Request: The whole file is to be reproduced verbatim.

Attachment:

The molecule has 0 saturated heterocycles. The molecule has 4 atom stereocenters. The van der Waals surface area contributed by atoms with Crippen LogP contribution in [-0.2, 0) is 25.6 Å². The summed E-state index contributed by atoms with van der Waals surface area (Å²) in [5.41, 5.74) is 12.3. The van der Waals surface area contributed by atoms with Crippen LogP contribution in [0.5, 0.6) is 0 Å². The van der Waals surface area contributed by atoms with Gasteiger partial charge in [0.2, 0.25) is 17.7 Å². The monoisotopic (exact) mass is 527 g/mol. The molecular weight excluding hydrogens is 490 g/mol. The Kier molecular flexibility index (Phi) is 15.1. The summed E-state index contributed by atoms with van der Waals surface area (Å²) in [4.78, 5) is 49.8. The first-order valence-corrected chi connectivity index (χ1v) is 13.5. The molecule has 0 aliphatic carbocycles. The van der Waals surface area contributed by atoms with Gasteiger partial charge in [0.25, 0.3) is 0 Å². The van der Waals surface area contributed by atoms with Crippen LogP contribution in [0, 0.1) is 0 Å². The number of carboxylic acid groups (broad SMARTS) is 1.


The molecule has 0 saturated heterocycles. The molecule has 4 atom stereocenters. The van der Waals surface area contributed by atoms with Crippen LogP contribution in [-0.2, 0) is 25.6 Å². The summed E-state index contributed by atoms with van der Waals surface area (Å²) in [5.41, 5.74) is 12.3. The van der Waals surface area contributed by atoms with Crippen LogP contribution in [0.5, 0.6) is 0 Å². The van der Waals surface area contributed by atoms with Gasteiger partial charge in [0.2, 0.25) is 17.7 Å². The monoisotopic (exact) mass is 527 g/mol. The molecular weight excluding hydrogens is 490 g/mol. The Kier molecular flexibility index (Phi) is 15.1. The summed E-state index contributed by atoms with van der Waals surface area (Å²) in [4.78, 5) is 49.8. The first-order valence-corrected chi connectivity index (χ1v) is 13.5. The molecule has 0 aliphatic carbocycles. The van der Waals surface area contributed by atoms with Gasteiger partial charge in [0.25, 0.3) is 0 Å². The van der Waals surface area contributed by atoms with Crippen LogP contribution in [0, 0.1) is 0 Å². The number of carboxylic acid groups (broad SMARTS) is 1.